A disproportionate number of Central American migrants traveling through Mexico to the United States come from Honduras, driven by government corruption, impacts of the coronavirus pandemic, and hurricanes that have devastated communities and livelihoods. This article examine the multiple factors behind migration from the country, drawing from interviews with migrants en route.
Between Brexit and COVID-19, Europe’s 31-country zone of free movement has been profoundly tested. Still, the area has constantly evolved over the last 70 years, to include new groups of individuals who can freely move for work, study, or leisure, as well as cover larger geographic areas. This article examines the history and challenges to free movement, a crowning success of the European project.
Results from the 2020 census show that the U.S. population has been growing at its slowest rate since the Great Depression. Reduced immigration has been one component of this sluggish population growth, which could pose a problem for the United States as people age and strain public retirement systems. This U.S. Policy Beat article examines how immigration fits into the country's demographic puzzle.
Tens of thousands of migrants have gone missing in Mexico in recent years, with the country having one of world's highest rates of disappeared persons. In 2015, the Mexican government created institutions to investigate these cases and work with the missing migrants' families, who are often their most vocal advocates. This article explores the reasons why migrants disappear, as well the institutions established to investigate cases and their impact.
The United States historically led the world in refugee resettlement, but was surpassed by Canada in 2018—and U.S. refugee admissions fell to a record low 12,000 in 2020. With the country now on course to rebuild resettlement capacity, this article examines the U.S. refugee and asylee populations and how they have changed over time, including key demographic characteristics.
The European Union has tried to leverage development assistance to address root causes of migration from Africa, including poverty, instability, and conflict. The EU Emergency Trust Fund for Africa, unveiled in 2015, has supported more than 250 programs totaling nearly 5 billion euros across 26 countries, but has had only partial success addressing the underlying drivers of migration, as this article explains.
Climate change promises to profoundly impact all aspects of human society. This special issue of the Migration Information Source and a companion podcast, Changing Climate, Changing Migration, examine how the effects of environmental change are shaping migration across the globe, now and in the future.
Whether as migrant-sending or migrant-receiving locations—or both—many countries have rich, complex international and internal migration histories. MPI's online journal, the Migration Information Source, offers profiles of more than 70 nations. Written by leading scholars, these profiles delve into countries' migration histories, demographics, policymaking, and more.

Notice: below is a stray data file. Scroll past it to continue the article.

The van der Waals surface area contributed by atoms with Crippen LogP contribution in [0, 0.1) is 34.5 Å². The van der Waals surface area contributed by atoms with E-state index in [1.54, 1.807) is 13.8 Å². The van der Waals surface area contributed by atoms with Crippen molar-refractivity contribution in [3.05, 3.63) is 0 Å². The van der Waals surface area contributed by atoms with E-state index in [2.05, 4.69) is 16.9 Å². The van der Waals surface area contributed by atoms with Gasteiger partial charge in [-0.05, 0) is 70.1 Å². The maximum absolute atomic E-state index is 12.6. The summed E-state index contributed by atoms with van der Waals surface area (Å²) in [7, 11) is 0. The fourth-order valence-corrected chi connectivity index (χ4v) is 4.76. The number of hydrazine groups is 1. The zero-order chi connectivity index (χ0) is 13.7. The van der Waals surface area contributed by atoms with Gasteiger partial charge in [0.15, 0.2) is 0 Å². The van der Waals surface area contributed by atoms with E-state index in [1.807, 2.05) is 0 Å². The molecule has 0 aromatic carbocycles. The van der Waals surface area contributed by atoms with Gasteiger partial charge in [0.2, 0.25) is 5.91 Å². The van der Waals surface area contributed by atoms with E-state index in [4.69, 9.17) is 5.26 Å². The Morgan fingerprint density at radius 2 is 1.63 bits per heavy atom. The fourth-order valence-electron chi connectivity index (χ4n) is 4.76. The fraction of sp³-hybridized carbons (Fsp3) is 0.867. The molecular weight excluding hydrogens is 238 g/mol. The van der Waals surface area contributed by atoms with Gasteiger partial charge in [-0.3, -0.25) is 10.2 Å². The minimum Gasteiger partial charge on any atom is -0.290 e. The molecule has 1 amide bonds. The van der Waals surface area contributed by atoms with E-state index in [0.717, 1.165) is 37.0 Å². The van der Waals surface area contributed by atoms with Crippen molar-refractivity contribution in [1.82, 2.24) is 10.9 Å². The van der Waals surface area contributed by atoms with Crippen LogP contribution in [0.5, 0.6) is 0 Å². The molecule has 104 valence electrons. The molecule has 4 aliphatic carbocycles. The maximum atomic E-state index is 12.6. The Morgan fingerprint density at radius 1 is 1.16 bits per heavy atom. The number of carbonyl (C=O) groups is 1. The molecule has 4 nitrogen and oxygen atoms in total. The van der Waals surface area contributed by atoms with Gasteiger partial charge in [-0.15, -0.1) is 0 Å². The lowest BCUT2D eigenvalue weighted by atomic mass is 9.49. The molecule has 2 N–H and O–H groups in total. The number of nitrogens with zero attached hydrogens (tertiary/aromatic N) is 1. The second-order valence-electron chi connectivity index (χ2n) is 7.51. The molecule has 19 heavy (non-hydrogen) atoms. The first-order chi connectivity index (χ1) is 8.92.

Immigrants from the Middle East and North Africa (MENA) region residing in the United States are part of a migration flow that dates back several decades. The highly diverse MENA immigrant population has grown from about 50,000 in 1920 to nearly 961,000 in 2012. This article examines the latest data on immigrants from the MENA region in the United States, including population size, geographic distribution, admission categories, and demographic and socioeconomic characteristics.
The United Arab Emirates has the fifth-largest international migrant stock in the world, with 7.8 million migrants out of a total population of 9.2 million. Heavily reliant on foreign labor to sustain economic growth, the UAE government in 1971 introduced a temporary guest worker program. This article examines the economic, social, and political challenges and implications of the program for the government, Emirati nationals, and migrant workers in the UAE.
Iowa has just become the third state to gain access to federal SAVE immigration data for the purpose of removing noncitizens from its voter lists. This practice, which signifies a major departure from the system's intended purposes, comes amid renewed focus over voting rights. This article explores the recent surge in state activism regarding the possibility of noncitizen voting and also examines the current leadership vacuum in the Department of Homeland Security, new guidance for immigration benefits for same-sex couples, and more.
This article examines common challenges and factors influencing the development of local labor-market integration initiatives targeting immigrant youth, based on four city case studies conducted in the United States and the European Union.
In 2011, India was the third largest country of origin for immigrants in the United States, after Mexico and China. The close to 1.9 million Indian immigrants in the United States accounted for almost 5 percent of the country’s total foreign-born population of 40.4 million. This article examines the latest data on Indian immigrants in the United States, including population size, geographic distribution, admission categories, and demographic and socioeconomic characteristics.
Migration is assuming increasing importance in measurements of population change relative to other demographic phenomena such as births and deaths. Migration flows, however, pose particular challenges to the production and measurement of reliable and widely comparable statistics, as this article explores.